The times they are a-changin’
As most property investors already know, credit has been much tighter over the last several years due to the financial meltdown and recession between 2008 and 2011. High foreclosures due to lax credit regulations by lenders helped to fuel the housing crisis. And new credit-tightening rules were put into effect over the last several years to help ensure only the most-qualified of borrowers would be able to qualify for mortgages. Gone were the old tried and true “no doc” (no documentation) loans or “interest only” loans that got so many homeowners (and property investors too) into deep trouble. This became especially evident as adjustable rate mortgages adjusted upwards, and borrowers were stuck between an inability to pay the higher monthly costs, along with declining property values in their houses.
Get prepared for more crunch time
Well, you ain’t seen nothin’ yet…Investors need to be aware of new mortgage credit application rules that will go into effect as of January 10th, 2014. These rules were created by the Consumer Financial Protection Bureau, and were specifically designed to continue the trend of making the mortgage marketplace safer – not only for consumers who take out mortgage loans (in effect, protecting them from their greedy selves), as well as to protect investors who invest in mortgages as securities.
The key elements of the new rules will be focused on a borrower’s ability to pay back their loan. To ensure the highest safety standards, banks will now be analyzing all of these features about you: your employment history, current employment, your total income as well as assets, the monthly payment required on the loan amount you are applying for, your monthly payment on all your other house-related mortgage costs (such as insurance and property taxes), your costs for child support and/or alimony, your entire credit history, and finally, your monthly debt ratio (the ratio between your income and all real and projected monthly debt retirement costs – and this ratio will need to be under 43% of your gross monthly income).
The new borrowing…
These new borrowing rules will apply to Fannie Mae and Freddie Mac loans, which traditionally account for almost 70% of all new mortgages according to the Federal Housing Finance Agency. However, banks have the option to hold onto their own mortgages if they choose, and some may decide to retain these lending requirements anyway, for their own safety. So it’s best to plan on acceding to the rules regardless as you plan your investment purchases for the coming year.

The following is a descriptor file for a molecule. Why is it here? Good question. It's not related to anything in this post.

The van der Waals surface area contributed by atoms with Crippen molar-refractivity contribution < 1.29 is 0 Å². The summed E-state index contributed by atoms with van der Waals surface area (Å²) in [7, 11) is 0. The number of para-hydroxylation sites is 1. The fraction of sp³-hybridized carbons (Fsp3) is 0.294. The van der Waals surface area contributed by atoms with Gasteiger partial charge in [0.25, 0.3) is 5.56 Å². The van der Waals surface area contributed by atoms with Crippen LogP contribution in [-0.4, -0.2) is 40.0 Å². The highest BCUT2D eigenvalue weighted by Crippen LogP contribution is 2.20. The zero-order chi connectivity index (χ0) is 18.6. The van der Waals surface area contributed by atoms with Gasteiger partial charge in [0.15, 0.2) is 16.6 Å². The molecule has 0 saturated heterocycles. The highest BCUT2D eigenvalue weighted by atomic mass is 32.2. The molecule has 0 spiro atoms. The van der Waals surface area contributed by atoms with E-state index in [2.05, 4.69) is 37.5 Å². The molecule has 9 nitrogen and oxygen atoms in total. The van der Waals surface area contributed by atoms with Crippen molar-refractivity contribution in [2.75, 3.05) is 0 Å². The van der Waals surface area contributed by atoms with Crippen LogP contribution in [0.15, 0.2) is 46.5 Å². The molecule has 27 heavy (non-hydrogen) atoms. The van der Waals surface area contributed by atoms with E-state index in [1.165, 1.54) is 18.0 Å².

Naturally, these new rules favor those with a steady job, excellent credit score (above 750 for the best interest rates), as well as the greatest down payments (certainly, above 20%). Though, as most investors know, lenders traditionally require at least 30% down on most strictly non-owner-occupied investment properties. Low-income and the self-employed will find the hardest road ahead as they try to ford the onslaught of these new lending requirement rules.
One strategy you can employ right now is to attempt to act quickly on any year-end purchases, so you can qualify under existing (though still stringent) lending requirements. Also, make sure you try to get your total debt load under that 43% ratio mentioned above. And close on your investment property by the end of the year. Another strategy is to plan ahead for the new requirements, and begin to pay down your overall debt.
If you have multiple investment properties, and some properties are underperforming, and not throwing off enough cash flow or are negatively geared (throwing off negative cash flow), consider selling them of in the coming months. In this way you can lower your overall debt. And if you’re self-employed, make sure your record-keeping is impeccable, and crunch the numbers ahead of time. Most lenders will still require two years of tax returns for the self-employed, then average them to come up with a gross income amount. However, if one year of the last two was substantially better than the other – the lender will most often use a weighted average, and the weight will be more heavily on the worse-performing year’s income. Again – it’s best to be prepared ahead of the new credit crunch rules.
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